The hypocrisy also does not stop at such trivialities like liquor.
The Iranian Constitution specifically grants religious freedom to non-Muslim sects. According to the English translation of the Farsi text:
Zoroastrian, Jewish, and Christian Iranians are the only recognized religious minorities, who, within the limits of the law, are free to perform their religious rites and ceremonies, and to act according to their own canon in matters of personal affairs and religious education.
In accordance with the sacred verse; (“God does not forbid you to deal kindly and justly with those who have not fought against you because of your religion and who have not expelled you from your homes” [Sura 60:8]), the government of the Islamic Republic of Iran and all Muslims are duty-bound to treat non-Muslims in conformity with ethical norms and the principles of Islamic justice and equity, and to respect their human rights. This principle applies to all who refrain from engaging in conspiracy or activity against Islam and the Islamic Republic of Iran.
Despite these strictures, Christians continue to be persecuted because of their beliefs. Some face severe physical and psychological torture while they are imprisoned. Christians who hold home prayer meetings and Bible studies, or are in contact with Christians outside of Iran are accused of threatening the national security of Iran. These Christians have been issued long prison sentences and have been subject to physical abuse. Churches have been pressured into ceasing all services or activities in their native language of Persian (Farsi), or are closed down. Property belonging to Christians is seized and Christians face discrimination in the workplace and in educational institutions.
Religious persecution of certain minorities has intensified in recent years. This is aimed at the Baha’i, Sufi Muslims and Christians, especially believers from a Muslim background. Almost all Christian activity is illegal, especially when it occurs in Persian languages — from evangelism to Bible training to publishing Scripture and Christian books. Yet the regime’s harsh treatment of Christians only further fuels the flames of church growth.
On May 22, 2010, Maryam Rustampoor and Marzieh Amirizadeh — Iranian believers imprisoned for their Christian activities in March 2009 — were acquitted of all charges. The women fled the same day due to a warning from the Iranian judicial authorities that any future Christian activities would have severe consequences.
In December 2010, Iran began arresting dozens of Christians in a crackdown. The governor of Tehran province, Morteza Tamadon, described Protestants and evangelicals as “corrupt and deviant” and accused them of conducting an “enemy cultural invasion.”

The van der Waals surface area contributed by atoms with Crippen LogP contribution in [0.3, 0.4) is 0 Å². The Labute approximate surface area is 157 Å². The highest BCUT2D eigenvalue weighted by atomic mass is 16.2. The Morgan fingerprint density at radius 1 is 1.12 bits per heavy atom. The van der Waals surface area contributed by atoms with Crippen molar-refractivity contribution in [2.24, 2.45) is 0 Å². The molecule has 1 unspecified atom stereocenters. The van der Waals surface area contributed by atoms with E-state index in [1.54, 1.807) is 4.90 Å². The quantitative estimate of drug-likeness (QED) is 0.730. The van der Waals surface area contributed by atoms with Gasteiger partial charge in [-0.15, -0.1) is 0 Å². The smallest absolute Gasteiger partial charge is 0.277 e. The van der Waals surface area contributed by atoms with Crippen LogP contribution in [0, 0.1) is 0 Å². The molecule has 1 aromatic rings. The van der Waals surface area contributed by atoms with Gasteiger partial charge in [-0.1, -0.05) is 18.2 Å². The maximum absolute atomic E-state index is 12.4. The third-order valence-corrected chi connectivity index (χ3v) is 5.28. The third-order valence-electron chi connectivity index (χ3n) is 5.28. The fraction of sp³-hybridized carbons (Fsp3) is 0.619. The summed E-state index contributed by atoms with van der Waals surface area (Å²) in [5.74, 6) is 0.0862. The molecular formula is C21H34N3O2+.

During his election campaign, Iranian President Hassan Rouhani made a number of promises regarding religious freedom in Iran. He was quoted as saying April 11, 2013:
All Iranian people should feel there is justice. Justice means equal opportunity. All ethnicities, all religions, even religious minorities, must feel justice.
Iranian Christians are still waiting for Rouhani to make good on his promise.
Some Iran observers believe the Iranian government is taking a hard line against Christians because they are making converts among the Muslim population in the country. According to Sadeq Saba, Editor BBC Persian, in a Dec. 2, 2014, interview:
One man was arrested because, as far as the authorities were concerned, his social media activities went too far in questioning some of the tenets of Islam and now he has been sentenced to death. This is a dangerous trend. I hear from some people the reason the regime is taking such a tough line against people like him is because a lot of people are becoming disappointed with Islam as a religion because of what the regime is doing. People are converting to Christianity — this is becoming very dangerous for the regime. The harsh sentences are a way of controlling the situation.
Some observers believe even if President Rouhani should want to improve religious freedom in Iran, the mullahs will not allow it.
In the 1980s, the widow of the Shah of Iran, the former Empress Farah Pahlavi said something extremely interesting. During an interview, she spoke of former President Carter’s human rights issue:
What happened to those who cared so much for human rights? Why when the Shah left, didn’t the Iranian people have any rights anymore? What happened to the women?… There is oppression which exists in the name of religion in Iran. What happened to those who cared?
Pray that for mankind’s part, the questions Mrs. Pahlavi asked 40 years ago are not left unanswered. We know, however, for God’s part, her questions have already been answered.
Then they cried out to the Lord in their trouble, and he delivered them from their distress.
— Psalm 107:6, ISV